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by Leigh MacMillan | Posted on Wednesday, Apr. 30, 2014 — 11:00 AM
The chemotherapy drug melphalan is a standard treatment for multiple myeloma – particularly in high doses with autologous stem cell transplantation (ASCT). Dose-limiting toxicities of melphalan include myelosuppression and gastrointestinal injury, but the occurrence and severity of these side effects vary between individuals.
Stephen Brandt, M.D., and colleagues investigated whether genetic variation in the transporters that ferry melphalan into cells contributes to inter-individual differences in gastrointestinal complications. They analyzed genetic variation in two transporter genes (SLC7A5 and SLC7A8) in 135 patients with multiple myeloma who were all treated with high-dose melphalan and ASCT, and compared genetic variation to the need for total parenteral nutrition (intravenous feeding suggesting gastrointestinal injury).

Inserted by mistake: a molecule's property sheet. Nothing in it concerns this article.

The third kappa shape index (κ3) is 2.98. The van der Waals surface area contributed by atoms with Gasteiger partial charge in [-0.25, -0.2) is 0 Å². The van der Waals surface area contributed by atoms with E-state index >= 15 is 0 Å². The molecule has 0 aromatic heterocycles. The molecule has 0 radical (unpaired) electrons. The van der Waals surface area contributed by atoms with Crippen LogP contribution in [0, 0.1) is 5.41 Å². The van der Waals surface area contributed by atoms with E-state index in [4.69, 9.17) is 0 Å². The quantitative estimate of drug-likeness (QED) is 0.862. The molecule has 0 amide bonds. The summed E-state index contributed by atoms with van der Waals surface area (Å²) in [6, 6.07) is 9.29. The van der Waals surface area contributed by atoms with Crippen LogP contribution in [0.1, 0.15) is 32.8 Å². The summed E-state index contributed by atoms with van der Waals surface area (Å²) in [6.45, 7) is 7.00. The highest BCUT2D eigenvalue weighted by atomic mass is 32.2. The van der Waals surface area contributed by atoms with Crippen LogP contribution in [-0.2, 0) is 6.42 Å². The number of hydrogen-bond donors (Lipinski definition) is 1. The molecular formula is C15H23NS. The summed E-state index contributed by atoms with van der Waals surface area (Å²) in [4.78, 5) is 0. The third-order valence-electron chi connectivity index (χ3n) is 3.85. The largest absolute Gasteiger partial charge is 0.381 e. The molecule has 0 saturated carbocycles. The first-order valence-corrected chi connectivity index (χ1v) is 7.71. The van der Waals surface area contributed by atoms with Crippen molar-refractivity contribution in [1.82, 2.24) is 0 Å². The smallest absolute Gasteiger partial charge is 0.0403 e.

The investigators found an association between a single change in SLC7A5 and the need for total parenteral nutrition. The results, published in Biology of Blood and Marrow Transplantation, suggest that variability in transport of melphalan into cells impacts mucosal injury after high-dose treatment and could help individualize melphalan dose.
This research was supported by CTSA award TR000445 from the National Center for Advancing Translational Sciences of the National Institutes of Health.
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Health and Medicine, Reporter, Research Aliquots, cancer biology, cell and developmental biology, chemotherapy, CTSA, Department of Medicine, Department of Veterans Affairs, genetic variant, myeloma, NCATS, NIH, personalized medicine, Reporter April 25 2014, side effects, Stephen Brandt, Vanderbilt Ingram Cancer Center
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